courage when faced with this world’s suckethness

If you’re looking for light and fluffy, then you may want to click away and find some yummy food blog. No offense taken. But if you’re looking for courage to walk through today because this world is revealing, in some way, it’s broken suckethness, then welcome.

One way God often speaks to me is through repetition. Repetition. Repetition. Like, I hear a sermon and the pastor talks about something that I also study in my quiet time that a friend also says in conversation that I also read on the back of a cereal box. And I’m finally like, “Ohhhhh.”

He did that again this week. And I remember the things He repeats to me by writing them down. Lucky you.




I’m not naive. I know that I (and the vast majority of all Americans) have no idea what the world at large means by affliction. Or persecution. But the truth is that Jesus promised affliction and persecution and trouble and tribulation to everyone who follows Him. As always, I’m just here to encourage you.

Jesus promises trouble when He says things that really don’t need much interpretation like, “In this world you will have tribulation.” (John 16:33) As long as we walk this planet, we will have trials. Have you seen the trail of martyrs that line the path of Christian history?

Yet junk happens and we say things like, “I can’t believe this is happening!” Because for a few minutes we forget where we live and what He promised. Or maybe because deep down we really want the prosperity gospel to be true.

But even though He promises trials, He also promises peace. Not necessarily external peace — though we like external peace. But rather internal peace — peace that can define us simply because we’re desperately depending on Him.

I think it was Beth Moore that said, “Sometimes God delivers us from the fires of life while other times He delivers us through the fires of life.” Yes, there will be times when God completely takes away the trial. And we pray for and then praise Him for those miraculous interventions.

But I’ve come to learn that the trials of life can actually serve as a gift to my faith if through them I press into my God. It’s then that the world is perplexed. It’s then that I get to really see with my own eyes that when I’m weak, I’m actually strong.


“Therefore, my beloved brothers, be steadfast, immovable, always abounding in the work of the Lord, knowing that in the Lord your labor is not in vain.”
(1 Corinthians 15:58)


So what do we do with all of this? Well, we occupy ourselves with Him. We occupy our minds with His truth. We occupy our souls with prayer. We occupy our hearts with worship. We push deeper and deeper into Him so that when (not if) the fires of life come, we are standing in the power of His might, immovable.

It’s time to get a little serious. We will be afflicted. We will be persecuted. We will face troubles. This side of Jesus coming back, it will happen. But it isn’t hopeless. With God’s word filling us, His Spirit empowering us, and other believers standing courageously with us, we can overcome. Jesus has overcome. Our feet can stand immovable.

Fill me, Lord…

How about some old fashioned testifyin’ — how have you seen yourself or someone you love remain immoveable in the face of trial?

a word of freedom for (recovering) people-pleasers

Just to set the stage, I’m a Recovering People-Pleaser (RPP). Nice to meet you.

The other day I opened up one of my “go-to” books — you know, a book that you go back to again and again because it always does something for you or in you, like smashing my comfy world into tiny pieces. Yep. The Calvary Road by Roy Hession does that for me. (And it’s free, soooo…)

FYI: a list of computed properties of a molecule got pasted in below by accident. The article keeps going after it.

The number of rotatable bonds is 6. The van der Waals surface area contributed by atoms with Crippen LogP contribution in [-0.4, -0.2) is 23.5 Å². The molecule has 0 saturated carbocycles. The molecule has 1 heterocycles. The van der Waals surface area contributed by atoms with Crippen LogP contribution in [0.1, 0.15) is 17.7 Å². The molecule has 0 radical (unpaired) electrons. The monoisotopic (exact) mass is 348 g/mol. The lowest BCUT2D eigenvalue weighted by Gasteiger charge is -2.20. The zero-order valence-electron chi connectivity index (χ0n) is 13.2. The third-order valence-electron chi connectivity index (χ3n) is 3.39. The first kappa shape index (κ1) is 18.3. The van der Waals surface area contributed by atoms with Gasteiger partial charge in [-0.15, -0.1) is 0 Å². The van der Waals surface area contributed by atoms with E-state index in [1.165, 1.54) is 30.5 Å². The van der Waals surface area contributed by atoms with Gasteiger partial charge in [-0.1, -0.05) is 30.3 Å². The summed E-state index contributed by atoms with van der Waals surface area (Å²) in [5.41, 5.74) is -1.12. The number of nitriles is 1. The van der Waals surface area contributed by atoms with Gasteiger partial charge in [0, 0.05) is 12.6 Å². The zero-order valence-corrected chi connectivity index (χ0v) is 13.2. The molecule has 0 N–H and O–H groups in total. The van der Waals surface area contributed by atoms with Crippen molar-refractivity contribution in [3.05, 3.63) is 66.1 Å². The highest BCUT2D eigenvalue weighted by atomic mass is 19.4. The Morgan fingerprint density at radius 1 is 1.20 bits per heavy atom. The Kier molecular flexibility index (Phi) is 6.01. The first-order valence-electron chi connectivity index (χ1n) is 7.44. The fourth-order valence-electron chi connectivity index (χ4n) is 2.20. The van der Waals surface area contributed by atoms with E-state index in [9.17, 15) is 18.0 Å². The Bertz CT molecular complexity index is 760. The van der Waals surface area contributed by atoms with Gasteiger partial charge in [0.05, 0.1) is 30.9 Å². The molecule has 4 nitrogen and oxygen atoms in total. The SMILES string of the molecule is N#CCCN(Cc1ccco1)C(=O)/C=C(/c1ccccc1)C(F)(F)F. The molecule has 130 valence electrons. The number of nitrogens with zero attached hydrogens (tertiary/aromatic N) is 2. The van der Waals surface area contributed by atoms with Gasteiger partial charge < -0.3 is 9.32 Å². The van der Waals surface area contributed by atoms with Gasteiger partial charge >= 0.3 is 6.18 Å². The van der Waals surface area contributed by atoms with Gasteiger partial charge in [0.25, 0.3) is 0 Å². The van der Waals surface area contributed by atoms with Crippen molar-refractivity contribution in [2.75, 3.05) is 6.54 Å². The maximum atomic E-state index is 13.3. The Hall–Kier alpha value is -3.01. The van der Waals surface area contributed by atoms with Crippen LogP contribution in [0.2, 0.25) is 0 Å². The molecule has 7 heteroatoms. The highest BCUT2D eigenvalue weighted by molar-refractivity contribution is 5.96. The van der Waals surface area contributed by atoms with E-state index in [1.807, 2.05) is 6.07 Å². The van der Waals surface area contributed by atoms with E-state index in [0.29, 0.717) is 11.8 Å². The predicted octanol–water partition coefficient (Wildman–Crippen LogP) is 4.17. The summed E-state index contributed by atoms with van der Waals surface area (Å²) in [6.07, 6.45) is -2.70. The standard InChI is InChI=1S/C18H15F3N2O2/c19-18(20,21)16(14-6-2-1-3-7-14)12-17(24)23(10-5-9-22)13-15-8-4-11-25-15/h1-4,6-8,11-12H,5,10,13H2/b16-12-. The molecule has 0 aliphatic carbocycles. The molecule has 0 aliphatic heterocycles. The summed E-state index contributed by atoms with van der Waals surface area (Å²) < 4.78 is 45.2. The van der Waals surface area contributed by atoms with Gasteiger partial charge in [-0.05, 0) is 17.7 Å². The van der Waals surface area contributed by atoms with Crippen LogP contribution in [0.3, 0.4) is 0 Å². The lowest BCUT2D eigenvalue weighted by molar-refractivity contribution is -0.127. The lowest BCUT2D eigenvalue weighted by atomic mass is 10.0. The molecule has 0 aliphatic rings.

Anyway, I was re-re-re-reading the first chapter and Hession said, “Every humiliation, everyone who tries and vexes us, is God’s way of breaking us, so that there is a yet deeper channel in us for the life of Christ.” Let that quote sink for a minute.


freedom for people-pleasers


In other words, every single difficulty in life is yet another chance to crucify self so that the life of Christ can arise in and through us. And that is a gift. And that irritates me. Because I like my self. Or at least my self convinces me I do, like when I insist on my rights or my ways or my views. But Jesus say over and over that to follow Him means we have to die to self.

So yeah, that re-rocked me. But here’s the part that really really flipped me upside down. I was talking to God about this idea of relational difficulties being a gift so that I’m a deeper channel for the life of Christ, and it hit me.

As a people-pleaser — ahem, recovering people-pleaser — every time I try to live up to someone else’s expectations rather than simply flowing in the fulness of God’s Spirit where He leads in the moments, I actually hinder God’s work in that other person. You with me?

If I’m trying to please people by allowing their expectations to guide me rather than allowing God’s Spirit to guide me, then I’m not allowing God to fully use me as He intends in the other person’s life. Because when I “try and vex” them — simply because I’m not living up to their expectations — that’s actually an opportunity God wants to use in their life to free them from their self as well.

Drop. the. mic. Or not…because I have more to say.

This is HUGE for us recovering people-pleasers. Because, two things, (1) you and I can’t please people. We can’t. It isn’t possible. Especially those people in our lives with lofty expectations. And (2) it’s not our job to please people. Even the people we dearly love.

It’s our “job” to love The Lord with all our heart, soul, mind, and strength and then, out of the overflow of that love, we love others as He leads. The hard thing for people-pleasers is that loving others as God leads often looks different from loving others as they expect or desire us to love them.